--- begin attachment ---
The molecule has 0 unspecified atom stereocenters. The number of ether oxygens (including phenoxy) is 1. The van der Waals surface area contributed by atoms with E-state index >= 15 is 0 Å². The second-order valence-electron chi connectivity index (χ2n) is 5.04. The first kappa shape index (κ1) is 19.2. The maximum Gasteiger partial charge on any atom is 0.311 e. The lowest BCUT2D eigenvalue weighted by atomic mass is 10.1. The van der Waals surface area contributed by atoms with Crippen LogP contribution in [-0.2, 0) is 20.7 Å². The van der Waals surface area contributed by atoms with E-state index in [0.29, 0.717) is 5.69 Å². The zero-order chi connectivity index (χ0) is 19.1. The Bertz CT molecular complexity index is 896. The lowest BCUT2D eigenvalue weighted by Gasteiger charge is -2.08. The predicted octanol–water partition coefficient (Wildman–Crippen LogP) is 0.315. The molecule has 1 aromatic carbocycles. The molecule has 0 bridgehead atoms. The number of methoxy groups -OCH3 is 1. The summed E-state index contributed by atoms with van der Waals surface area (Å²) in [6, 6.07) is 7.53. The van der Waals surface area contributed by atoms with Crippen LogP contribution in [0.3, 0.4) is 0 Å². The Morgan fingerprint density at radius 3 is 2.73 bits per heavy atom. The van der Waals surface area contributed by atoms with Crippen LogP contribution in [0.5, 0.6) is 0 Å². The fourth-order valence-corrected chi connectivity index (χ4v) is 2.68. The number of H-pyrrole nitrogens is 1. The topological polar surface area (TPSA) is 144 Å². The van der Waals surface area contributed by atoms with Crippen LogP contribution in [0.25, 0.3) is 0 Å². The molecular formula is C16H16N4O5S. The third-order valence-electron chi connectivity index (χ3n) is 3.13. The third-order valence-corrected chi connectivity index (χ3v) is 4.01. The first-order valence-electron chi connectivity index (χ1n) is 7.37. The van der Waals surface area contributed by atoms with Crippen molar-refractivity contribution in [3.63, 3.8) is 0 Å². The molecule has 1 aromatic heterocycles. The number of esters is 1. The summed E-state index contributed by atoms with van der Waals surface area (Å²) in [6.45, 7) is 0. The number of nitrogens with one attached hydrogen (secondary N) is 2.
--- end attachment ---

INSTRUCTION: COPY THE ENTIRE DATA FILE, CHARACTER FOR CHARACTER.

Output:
The molecule has 0 unspecified atom stereocenters. The number of ether oxygens (including phenoxy) is 1. The van der Waals surface area contributed by atoms with E-state index >= 15 is 0 Å². The second-order valence-electron chi connectivity index (χ2n) is 5.04. The first kappa shape index (κ1) is 19.2. The maximum Gasteiger partial charge on any atom is 0.311 e. The lowest BCUT2D eigenvalue weighted by atomic mass is 10.1. The van der Waals surface area contributed by atoms with Crippen LogP contribution in [-0.2, 0) is 20.7 Å². The van der Waals surface area contributed by atoms with E-state index in [0.29, 0.717) is 5.69 Å². The zero-order chi connectivity index (χ0) is 19.1. The Bertz CT molecular complexity index is 896. The lowest BCUT2D eigenvalue weighted by Gasteiger charge is -2.08. The predicted octanol–water partition coefficient (Wildman–Crippen LogP) is 0.315. The molecule has 1 aromatic carbocycles. The molecule has 0 bridgehead atoms. The number of methoxy groups -OCH3 is 1. The summed E-state index contributed by atoms with van der Waals surface area (Å²) in [6, 6.07) is 7.53. The van der Waals surface area contributed by atoms with Crippen LogP contribution in [0.3, 0.4) is 0 Å². The Morgan fingerprint density at radius 3 is 2.73 bits per heavy atom. The van der Waals surface area contributed by atoms with Crippen LogP contribution in [0.5, 0.6) is 0 Å². The fourth-order valence-corrected chi connectivity index (χ4v) is 2.68. The number of H-pyrrole nitrogens is 1. The topological polar surface area (TPSA) is 144 Å². The van der Waals surface area contributed by atoms with Crippen LogP contribution in [0.25, 0.3) is 0 Å². The molecular formula is C16H16N4O5S. The third-order valence-electron chi connectivity index (χ3n) is 3.13. The third-order valence-corrected chi connectivity index (χ3v) is 4.01. The first-order valence-electron chi connectivity index (χ1n) is 7.37. The van der Waals surface area contributed by atoms with Crippen molar-refractivity contribution in [3.63, 3.8) is 0 Å². The molecule has 1 aromatic heterocycles. The number of esters is 1. The summed E-state index contributed by atoms with van der Waals surface area (Å²) in [6.45, 7) is 0. The number of nitrogens with one attached hydrogen (secondary N) is 2.